Food returns when Rachel tells Mark they’re having a baby. Living in a dilapidated house they’ve bought to renovate, with dust everywhere and builders that have disappeared, they toast their good news by ordering takeout. They eat thick slices of pizza heavy with toppings using a discarded trowel, whilst laughing and giddily singing “all the songs we know about babies”.


In a 2009 interview, Ephron was asked what makes her unhappy. She answered, “a bad meal at a long, narrow table, where I’m seated next to humourless people, but at the other end of the table I can hear wild laughter”. She was then asked when she was at her happiest. She said, “Yesterday – I had a delicious tomato sandwich, on toasted sourdough bread, with mayonnaise”. It's clear that, for Ephron, love, happiness, food and pleasure were inextricably bound together. The iconic American food writer M.F.K Fisher said it best: “It seems to me that our three basic needs, for food and security and love, are so mixed and mingled and entwined that we cannot straightly think of one without the others. So it happens that when I write of hunger, I am really writing about love and the hunger for it, and warmth and the love of it and the hunger for it… and then the warmth and richness and fine reality of hunger satisfied… and it is all one.” Fisher’s work gave food the power and place that it deserved, and when she died in 1992, The New York Times credited her “artful personal essays on food” with “creating a genre”. Fisher’s writing gave a new and profound meaning to food and to eating, as Ephron’s would come to do decades later.

Whether it’s at a dinner party at home, in a packed Washington restaurant on a Saturday night or with a lazy summer picnic, food and friendship go hand in hand in Heartburn. When friends come over for lunch and Rachel goes into labour, she is more concerned that the roast lamb will go to waste and hurriedly shouts instructions to their bewildered friends as Mark tries to get her out of the door. When Rachel is in hospital having her second baby, her friends come to celebrate by bringing armfuls of her favourite foods: rice pudding with raisins and homemade paella.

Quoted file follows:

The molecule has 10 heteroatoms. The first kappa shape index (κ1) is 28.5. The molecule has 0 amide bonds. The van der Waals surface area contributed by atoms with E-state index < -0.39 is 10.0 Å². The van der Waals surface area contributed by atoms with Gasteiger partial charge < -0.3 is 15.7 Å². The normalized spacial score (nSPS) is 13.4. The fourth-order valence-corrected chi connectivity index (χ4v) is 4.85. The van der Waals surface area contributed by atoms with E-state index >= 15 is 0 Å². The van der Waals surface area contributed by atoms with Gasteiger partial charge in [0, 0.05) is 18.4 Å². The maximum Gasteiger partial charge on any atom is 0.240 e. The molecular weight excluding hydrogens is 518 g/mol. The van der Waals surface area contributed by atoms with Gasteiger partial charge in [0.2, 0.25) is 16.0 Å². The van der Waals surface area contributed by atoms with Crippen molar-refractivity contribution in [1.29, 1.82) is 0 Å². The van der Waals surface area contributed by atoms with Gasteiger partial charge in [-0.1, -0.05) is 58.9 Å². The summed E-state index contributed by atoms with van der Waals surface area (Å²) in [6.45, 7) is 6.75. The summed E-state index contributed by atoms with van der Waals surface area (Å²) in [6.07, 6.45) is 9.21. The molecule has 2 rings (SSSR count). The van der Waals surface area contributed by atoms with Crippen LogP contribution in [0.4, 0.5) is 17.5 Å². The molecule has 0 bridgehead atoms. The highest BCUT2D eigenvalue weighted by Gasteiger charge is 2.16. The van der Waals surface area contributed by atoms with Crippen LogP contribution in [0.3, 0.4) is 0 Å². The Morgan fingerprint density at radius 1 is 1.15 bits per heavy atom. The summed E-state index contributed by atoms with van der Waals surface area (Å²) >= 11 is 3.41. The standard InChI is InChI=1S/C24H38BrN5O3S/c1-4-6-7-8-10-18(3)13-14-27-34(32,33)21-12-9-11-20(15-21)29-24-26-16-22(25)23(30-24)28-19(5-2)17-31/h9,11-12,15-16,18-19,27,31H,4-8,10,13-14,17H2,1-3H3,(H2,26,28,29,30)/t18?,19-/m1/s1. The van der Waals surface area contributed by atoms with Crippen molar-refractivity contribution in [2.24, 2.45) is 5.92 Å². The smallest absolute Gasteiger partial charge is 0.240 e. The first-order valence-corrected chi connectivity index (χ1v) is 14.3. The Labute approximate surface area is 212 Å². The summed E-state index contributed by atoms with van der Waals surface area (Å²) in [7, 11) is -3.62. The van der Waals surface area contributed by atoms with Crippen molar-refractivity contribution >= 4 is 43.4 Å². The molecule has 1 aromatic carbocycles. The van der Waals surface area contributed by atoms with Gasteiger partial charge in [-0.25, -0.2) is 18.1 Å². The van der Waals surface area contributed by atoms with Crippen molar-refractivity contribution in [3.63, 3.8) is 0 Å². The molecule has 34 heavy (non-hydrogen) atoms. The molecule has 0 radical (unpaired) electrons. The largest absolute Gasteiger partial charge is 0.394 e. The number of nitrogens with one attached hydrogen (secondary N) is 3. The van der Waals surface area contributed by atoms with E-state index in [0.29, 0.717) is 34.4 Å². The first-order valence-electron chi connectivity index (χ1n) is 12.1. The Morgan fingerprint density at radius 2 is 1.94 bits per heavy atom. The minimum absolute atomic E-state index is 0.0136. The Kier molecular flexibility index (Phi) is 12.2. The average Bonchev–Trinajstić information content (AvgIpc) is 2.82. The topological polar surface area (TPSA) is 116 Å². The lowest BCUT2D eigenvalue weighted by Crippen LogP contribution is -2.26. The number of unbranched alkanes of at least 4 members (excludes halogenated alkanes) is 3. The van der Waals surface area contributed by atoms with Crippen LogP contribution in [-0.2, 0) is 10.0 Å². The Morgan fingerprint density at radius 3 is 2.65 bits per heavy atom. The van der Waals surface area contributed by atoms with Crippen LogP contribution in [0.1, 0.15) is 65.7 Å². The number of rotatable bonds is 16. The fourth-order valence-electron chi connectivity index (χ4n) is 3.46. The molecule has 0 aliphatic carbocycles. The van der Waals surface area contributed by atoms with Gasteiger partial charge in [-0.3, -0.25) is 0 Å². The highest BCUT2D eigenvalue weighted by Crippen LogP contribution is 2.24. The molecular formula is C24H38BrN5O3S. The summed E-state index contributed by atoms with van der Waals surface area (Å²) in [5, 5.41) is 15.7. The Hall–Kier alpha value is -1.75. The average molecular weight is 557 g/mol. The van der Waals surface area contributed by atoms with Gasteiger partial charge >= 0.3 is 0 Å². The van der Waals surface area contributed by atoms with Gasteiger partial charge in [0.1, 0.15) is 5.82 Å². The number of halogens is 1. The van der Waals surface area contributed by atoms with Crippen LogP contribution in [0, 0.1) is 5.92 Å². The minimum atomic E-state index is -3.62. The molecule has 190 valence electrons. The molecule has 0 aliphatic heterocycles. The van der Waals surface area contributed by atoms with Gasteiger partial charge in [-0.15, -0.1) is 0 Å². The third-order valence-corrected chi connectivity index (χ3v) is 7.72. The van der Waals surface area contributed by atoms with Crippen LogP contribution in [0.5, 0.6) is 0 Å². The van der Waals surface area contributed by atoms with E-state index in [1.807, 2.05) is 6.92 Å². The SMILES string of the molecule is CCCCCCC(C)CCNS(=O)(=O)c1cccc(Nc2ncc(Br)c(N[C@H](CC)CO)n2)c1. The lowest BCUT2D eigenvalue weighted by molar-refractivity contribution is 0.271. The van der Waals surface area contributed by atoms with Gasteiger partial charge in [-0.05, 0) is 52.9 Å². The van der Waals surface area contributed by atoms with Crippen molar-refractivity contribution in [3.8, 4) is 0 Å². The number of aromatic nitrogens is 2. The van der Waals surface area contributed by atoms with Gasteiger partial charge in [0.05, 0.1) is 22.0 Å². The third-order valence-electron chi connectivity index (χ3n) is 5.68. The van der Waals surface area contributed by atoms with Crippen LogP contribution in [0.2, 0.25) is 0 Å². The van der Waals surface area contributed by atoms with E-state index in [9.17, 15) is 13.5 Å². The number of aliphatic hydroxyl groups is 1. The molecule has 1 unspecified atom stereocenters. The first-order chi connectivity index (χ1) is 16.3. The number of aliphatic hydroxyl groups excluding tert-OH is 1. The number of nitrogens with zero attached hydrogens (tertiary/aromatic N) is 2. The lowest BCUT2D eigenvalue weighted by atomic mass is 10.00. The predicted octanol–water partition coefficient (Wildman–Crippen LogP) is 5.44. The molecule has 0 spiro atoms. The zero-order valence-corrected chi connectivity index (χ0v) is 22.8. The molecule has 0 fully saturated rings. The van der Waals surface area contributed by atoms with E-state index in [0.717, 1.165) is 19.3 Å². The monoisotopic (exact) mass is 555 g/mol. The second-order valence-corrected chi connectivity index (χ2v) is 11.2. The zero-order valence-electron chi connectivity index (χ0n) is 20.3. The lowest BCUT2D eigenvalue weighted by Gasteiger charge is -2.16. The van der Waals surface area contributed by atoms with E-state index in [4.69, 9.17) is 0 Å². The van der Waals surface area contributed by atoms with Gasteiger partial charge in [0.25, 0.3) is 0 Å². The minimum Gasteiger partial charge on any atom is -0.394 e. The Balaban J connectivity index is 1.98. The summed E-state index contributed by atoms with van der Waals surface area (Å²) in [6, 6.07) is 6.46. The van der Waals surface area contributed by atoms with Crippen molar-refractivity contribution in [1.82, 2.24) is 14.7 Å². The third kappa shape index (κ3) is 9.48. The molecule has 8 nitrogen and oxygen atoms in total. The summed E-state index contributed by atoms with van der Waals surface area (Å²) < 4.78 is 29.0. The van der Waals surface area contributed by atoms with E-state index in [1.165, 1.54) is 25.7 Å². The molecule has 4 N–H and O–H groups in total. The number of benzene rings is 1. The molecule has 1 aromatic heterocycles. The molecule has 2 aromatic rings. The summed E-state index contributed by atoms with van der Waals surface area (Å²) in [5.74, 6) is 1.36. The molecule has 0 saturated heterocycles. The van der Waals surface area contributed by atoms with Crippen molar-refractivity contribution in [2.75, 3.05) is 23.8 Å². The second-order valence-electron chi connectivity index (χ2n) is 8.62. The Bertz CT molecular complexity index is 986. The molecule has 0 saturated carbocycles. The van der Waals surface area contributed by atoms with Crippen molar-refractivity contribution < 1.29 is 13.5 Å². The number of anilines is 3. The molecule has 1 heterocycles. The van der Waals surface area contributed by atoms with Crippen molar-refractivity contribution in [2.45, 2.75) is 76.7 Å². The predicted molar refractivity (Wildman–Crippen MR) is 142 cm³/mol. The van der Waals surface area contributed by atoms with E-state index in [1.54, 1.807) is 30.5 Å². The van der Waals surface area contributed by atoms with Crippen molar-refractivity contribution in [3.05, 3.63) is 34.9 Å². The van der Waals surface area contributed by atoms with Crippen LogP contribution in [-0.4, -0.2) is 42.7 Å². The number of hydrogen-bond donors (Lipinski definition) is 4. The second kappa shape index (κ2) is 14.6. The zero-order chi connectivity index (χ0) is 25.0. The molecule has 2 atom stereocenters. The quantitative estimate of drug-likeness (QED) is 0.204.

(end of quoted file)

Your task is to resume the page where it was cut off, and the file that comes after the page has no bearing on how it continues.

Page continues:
After first discovering Mark’s affair, Rachel flees to her father’s apartment in New York. She wearily watches television in the middle of the night, eating mashed potato. She cannot find comfort or solace in Mark, so instead she finds it at the bottom of a saucepan.

Rachel eventually flies back to Washington and they, albeit somewhat half-heartedly, reconcile. Life sinks back into normality, and she throws herself into cooking rich dinners for her husband every night: chicken stuffed with lemon, linguine with clam sauce and pork chops with mustard and cream. It seems like an act of taking some kind of control over their floundering marriage. In trying to become the perfect wife and mother, any doubts surrounding Mark’s affair are quietened. At least for a moment.